Date of Award


Document Type


Degree Name

Doctor of Philosophy (PhD)


Oceanography and Coastal Sciences

First Advisor

Charles A. Wilson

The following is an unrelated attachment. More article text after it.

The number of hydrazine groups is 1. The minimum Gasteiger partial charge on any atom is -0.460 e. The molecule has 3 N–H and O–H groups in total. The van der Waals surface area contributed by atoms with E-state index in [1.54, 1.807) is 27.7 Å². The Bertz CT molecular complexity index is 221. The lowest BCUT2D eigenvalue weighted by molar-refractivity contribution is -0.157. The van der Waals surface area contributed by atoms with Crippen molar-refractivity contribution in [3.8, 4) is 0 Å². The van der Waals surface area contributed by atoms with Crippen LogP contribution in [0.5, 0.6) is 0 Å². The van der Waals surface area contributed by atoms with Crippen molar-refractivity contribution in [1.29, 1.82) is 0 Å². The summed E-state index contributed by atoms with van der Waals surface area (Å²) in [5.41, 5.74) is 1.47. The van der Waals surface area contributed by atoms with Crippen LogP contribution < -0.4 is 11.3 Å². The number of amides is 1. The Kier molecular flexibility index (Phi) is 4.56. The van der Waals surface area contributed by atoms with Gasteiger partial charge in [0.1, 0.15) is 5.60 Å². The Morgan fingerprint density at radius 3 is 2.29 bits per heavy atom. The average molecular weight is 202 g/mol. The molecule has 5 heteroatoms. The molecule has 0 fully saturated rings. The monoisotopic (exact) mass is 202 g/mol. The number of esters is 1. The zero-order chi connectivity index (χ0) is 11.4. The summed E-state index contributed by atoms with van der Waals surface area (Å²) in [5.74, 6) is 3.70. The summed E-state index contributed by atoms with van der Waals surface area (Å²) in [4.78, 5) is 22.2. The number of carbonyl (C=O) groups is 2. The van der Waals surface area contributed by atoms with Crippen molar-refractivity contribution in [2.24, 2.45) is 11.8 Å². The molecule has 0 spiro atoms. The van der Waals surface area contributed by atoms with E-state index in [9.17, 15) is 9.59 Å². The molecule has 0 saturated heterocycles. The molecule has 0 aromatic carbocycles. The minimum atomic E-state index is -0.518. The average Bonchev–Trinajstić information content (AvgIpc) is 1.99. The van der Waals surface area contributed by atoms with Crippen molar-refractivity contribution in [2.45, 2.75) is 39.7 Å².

Behavioral responses of young-of-the-year red snapper, Lutjanus campechanus, to alterations in water flow were examined in the laboratory and the field in an effort to facilitate their release from shrimp trawls. Experiments with red snapper, collected by divers, were conducted in a racetrack flume. Four vertical and two horizontal mesh and solid panel types were examined. Four snapper (out of 96) escaped with vertical panels and thirteen fish (out of 48) exited with horizontal panels. Escapes occurred primarily with solid panels containing 0.95-cm holes drilled at 5-cm intervals. However, snapper that escaped with solid horizontal panels frequently went back into the net. The reduced water flow areas created by the panels appeared to trigger a territorial response in the juvenile snapper. Frequently, individuals that were behind the panel would attack other snapper, thus limiting access to the escape openings. Based on these experiments, panels do not appear to be an effective mechanism to induce young-of-the-year red snapper to exit trawls. Other experiments examined the behavior of red snapper in response to increasing and constant fish density, the presence of a trawl-webbing reef, and water flow. Agonistic activity increased as fish density increased, peaked at a density of 11 snapper per 0.16 m$\sp3$ of water, then declined. The presence of a reef under no-flow conditions increased agonistic encounters when one or two snapper defended the territory. Agonistic behavior increased with water flow over no flow conditions because fish defended reduced-flow areas. The snapper appeared to form dominance hierarchies in the absence of a reef, and when excluded from the reef by the resident snapper. Disruptions by the resident snapper may have prevented the dominance hierarchy among nonresident snapper from stabilizing, since the number of agonistic acts remained high. In contrast, agonistic activity among a constant number of snapper declined over time. These snapper appeared to establish a dominance hierarchy quickly and required little subsequent agonism to maintain the hierarchy. Agonistic behavior may reduce the ability of young-of-the-year red snapper to escape from bycatch reduction devices that create areas of reduced water flow near escape openings.